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by Dr Callum Floyd

Some companies elect to franchise their business without the expert input of a specialist franchise consultant. In most cases, the process involves a lawyer taking instruction from a company to produce a Franchise Agreement, without seeking the crucial input of franchising specialist services.

At Franchize Consultants we understand the impact not using a specialist franchise consultant can have. This is based on our success helping established franchised clients that did not seek such advice in the first instance.

In our experience, the following shortcomings are typical of companies short-cutting the franchising process:

1. The company doesn’t know if their franchise royalty, other income streams and fees (including local and national marketing) are structured appropriately, or even sufficient for their particular business model and situation. In many cases our assessment has identified they are not. This is fundamental, given even a 0.25% difference in royalty can be the difference between rich rewards and business failure. This puts the entire franchise system, including franchisor, and franchisees who have invested in the system, in jeopardy.

2. The company is likely to have problems with roles and responsibilities. In other words, what franchisees expect the company to do and what the company expects franchisees to do. Without conducting pre-franchising strategic planning, a company is unlikely to have developed a comprehensive and optimal view on role identification and allocation. This is a crucial phase, requiring business model development assessment coupled with franchising insight at both the franchisee and franchisor level. Common issues here include a) franchisees not being required to do what is needed to make their businesses successful, b) franchisees not recruited that are capable of doing what is required to be successful, c) franchisors not clear on what franchisees need to do to be successful, and d) dissatisfied franchisees seeking answers or expensive support from their franchisor.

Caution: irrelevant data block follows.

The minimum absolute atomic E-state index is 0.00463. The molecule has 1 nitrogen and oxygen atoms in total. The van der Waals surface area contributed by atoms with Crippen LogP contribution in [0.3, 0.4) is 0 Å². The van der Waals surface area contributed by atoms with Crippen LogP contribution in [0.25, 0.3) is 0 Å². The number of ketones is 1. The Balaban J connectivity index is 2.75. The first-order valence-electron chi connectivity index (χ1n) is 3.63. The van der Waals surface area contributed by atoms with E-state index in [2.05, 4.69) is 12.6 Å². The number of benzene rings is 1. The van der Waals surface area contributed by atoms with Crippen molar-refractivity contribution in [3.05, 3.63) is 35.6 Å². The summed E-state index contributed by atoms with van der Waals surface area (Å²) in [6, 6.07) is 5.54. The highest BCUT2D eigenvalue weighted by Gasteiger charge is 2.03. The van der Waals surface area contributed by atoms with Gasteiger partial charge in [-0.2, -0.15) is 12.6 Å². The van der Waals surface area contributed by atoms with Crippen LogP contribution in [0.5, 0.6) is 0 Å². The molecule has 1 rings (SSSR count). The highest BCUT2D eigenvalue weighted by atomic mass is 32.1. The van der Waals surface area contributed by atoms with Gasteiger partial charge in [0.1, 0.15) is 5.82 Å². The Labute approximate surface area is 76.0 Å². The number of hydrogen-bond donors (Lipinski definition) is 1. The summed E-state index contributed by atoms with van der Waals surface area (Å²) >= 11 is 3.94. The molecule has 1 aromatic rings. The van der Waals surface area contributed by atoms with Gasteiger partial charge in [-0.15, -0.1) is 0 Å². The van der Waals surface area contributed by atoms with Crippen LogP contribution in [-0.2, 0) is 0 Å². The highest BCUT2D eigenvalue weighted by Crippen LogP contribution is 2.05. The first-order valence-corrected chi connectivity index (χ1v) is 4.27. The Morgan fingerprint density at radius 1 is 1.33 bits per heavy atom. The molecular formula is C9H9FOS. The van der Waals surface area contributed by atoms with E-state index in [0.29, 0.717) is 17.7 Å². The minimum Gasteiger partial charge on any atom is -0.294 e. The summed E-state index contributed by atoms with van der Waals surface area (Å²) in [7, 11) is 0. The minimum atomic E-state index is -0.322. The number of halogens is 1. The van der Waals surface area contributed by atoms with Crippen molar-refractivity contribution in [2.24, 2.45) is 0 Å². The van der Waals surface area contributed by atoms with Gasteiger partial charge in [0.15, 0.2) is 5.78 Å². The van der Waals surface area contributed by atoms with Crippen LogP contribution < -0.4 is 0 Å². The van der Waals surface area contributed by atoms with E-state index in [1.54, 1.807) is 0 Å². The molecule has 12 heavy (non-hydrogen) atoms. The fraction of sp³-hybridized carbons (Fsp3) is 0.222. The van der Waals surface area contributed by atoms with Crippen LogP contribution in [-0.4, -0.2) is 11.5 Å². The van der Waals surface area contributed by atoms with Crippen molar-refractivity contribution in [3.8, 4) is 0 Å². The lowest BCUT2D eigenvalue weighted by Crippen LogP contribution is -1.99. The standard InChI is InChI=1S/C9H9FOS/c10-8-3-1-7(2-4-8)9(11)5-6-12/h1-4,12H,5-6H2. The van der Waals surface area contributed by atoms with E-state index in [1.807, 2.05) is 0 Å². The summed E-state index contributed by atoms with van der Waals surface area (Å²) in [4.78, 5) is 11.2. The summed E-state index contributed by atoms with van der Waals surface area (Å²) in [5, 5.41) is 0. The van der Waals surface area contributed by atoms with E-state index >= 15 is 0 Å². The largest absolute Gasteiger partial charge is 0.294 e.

3. The company has a Franchise Agreement that is not optimal for the particular business and situation. A comprehensive legal brief can only be developed following comprehensive franchise specific strategic planning (including a feasibility assessment) has been completed. No amount of legal experience can substitute for a comprehensive and staged strategic planning process assessing the market, business, objectives, franchising configuration, financial outcomes and implementation planning covering a multitude of areas (e.g. territories, control policies and restrictions, recruitment, field support and performance management processes, KPI and benchmarking planning, structure for marketing, etc). A by-product of this planning oversight is also a franchisor that doesn’t understand franchising and their particular franchise structural configuration, and the rationale and decision-making that sits behind it.

4. The company lacks a basic solid Franchise Manual, training systems and tools that help both franchisors and franchisees learn, understand and perform their roles – and protect the system that feeds them. This is a fundamental, yet typically lacking area of development that requires the input of a specialist franchising consultant.

5. The company does not know how to manage a high-performing franchise system. Typically we find franchise executives that do not understand many of the franchising basics relating to many areas, including planning, change management, manuals, field visits, benchmarking, performance management, marketing and, franchise recruitment and re-sales management. Individually each of these areas has the potential to impact outcomes for franchisors and franchisees alike. Furthermore, mismanagement can lead to considerable lost opportunity and legal liability.

A franchise consultant’s role addresses each of these areas. For companies considering franchising, upfront franchising strategic planning by specialist franchise consultant is absolutely crucial to a) ensure franchising is appropriate, and b) establish the optimal structural configuration for the franchising programme. Franchising is exciting, but it needs to be done right in order to to really maximise the potential of a company’s business opportunities.

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Dr Callum Floyd is owner and editor of both Franchise-Chat ( and Franchise Wire ( He has a Masters and PhD researching franchising, and is Co-Owner of Franchize Consultants (, New Zealandís leading and award winning franchise development company.

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